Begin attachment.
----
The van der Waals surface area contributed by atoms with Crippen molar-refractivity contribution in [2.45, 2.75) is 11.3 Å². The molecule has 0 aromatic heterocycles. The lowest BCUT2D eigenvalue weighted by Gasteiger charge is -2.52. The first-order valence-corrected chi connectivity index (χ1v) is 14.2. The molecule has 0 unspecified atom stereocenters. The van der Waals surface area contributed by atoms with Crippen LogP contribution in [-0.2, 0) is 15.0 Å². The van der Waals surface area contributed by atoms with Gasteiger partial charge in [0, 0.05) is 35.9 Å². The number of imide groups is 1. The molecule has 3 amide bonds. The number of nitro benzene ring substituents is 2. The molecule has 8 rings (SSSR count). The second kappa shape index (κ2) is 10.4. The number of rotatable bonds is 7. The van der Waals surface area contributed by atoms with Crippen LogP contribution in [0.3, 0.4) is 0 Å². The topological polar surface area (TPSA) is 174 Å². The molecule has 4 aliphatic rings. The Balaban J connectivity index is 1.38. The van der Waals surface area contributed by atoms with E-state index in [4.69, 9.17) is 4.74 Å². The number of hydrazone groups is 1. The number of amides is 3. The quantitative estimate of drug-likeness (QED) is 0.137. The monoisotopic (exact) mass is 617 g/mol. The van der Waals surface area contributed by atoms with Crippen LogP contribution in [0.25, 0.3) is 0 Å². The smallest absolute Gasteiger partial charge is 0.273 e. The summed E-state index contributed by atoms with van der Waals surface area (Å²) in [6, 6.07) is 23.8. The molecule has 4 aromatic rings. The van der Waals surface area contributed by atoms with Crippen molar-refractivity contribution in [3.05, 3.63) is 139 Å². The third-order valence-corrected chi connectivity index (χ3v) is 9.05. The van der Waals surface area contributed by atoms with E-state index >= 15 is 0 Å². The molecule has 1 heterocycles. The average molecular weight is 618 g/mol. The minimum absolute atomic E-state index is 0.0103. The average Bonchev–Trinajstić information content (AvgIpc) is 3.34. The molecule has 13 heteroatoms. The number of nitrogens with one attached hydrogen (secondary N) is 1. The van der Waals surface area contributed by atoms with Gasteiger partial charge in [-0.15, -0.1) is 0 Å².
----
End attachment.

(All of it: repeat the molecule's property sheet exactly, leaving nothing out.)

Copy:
The van der Waals surface area contributed by atoms with Crippen molar-refractivity contribution in [2.45, 2.75) is 11.3 Å². The molecule has 0 aromatic heterocycles. The lowest BCUT2D eigenvalue weighted by Gasteiger charge is -2.52. The first-order valence-corrected chi connectivity index (χ1v) is 14.2. The molecule has 0 unspecified atom stereocenters. The van der Waals surface area contributed by atoms with Crippen LogP contribution in [-0.2, 0) is 15.0 Å². The van der Waals surface area contributed by atoms with Gasteiger partial charge in [0, 0.05) is 35.9 Å². The number of imide groups is 1. The molecule has 3 amide bonds. The number of nitro benzene ring substituents is 2. The molecule has 8 rings (SSSR count). The second kappa shape index (κ2) is 10.4. The number of rotatable bonds is 7. The van der Waals surface area contributed by atoms with Crippen LogP contribution in [0.3, 0.4) is 0 Å². The topological polar surface area (TPSA) is 174 Å². The molecule has 4 aliphatic rings. The Balaban J connectivity index is 1.38. The van der Waals surface area contributed by atoms with E-state index in [4.69, 9.17) is 4.74 Å². The number of hydrazone groups is 1. The number of amides is 3. The quantitative estimate of drug-likeness (QED) is 0.137. The monoisotopic (exact) mass is 617 g/mol. The van der Waals surface area contributed by atoms with Crippen LogP contribution in [0.25, 0.3) is 0 Å². The smallest absolute Gasteiger partial charge is 0.273 e. The summed E-state index contributed by atoms with van der Waals surface area (Å²) in [6, 6.07) is 23.8. The molecule has 4 aromatic rings. The van der Waals surface area contributed by atoms with Crippen molar-refractivity contribution in [3.05, 3.63) is 139 Å². The third-order valence-corrected chi connectivity index (χ3v) is 9.05. The van der Waals surface area contributed by atoms with E-state index >= 15 is 0 Å². The molecule has 1 heterocycles. The average molecular weight is 618 g/mol. The minimum absolute atomic E-state index is 0.0103. The average Bonchev–Trinajstić information content (AvgIpc) is 3.34. The molecule has 13 heteroatoms. The number of nitrogens with one attached hydrogen (secondary N) is 1. The van der Waals surface area contributed by atoms with Gasteiger partial charge in [-0.15, -0.1) is 0 Å².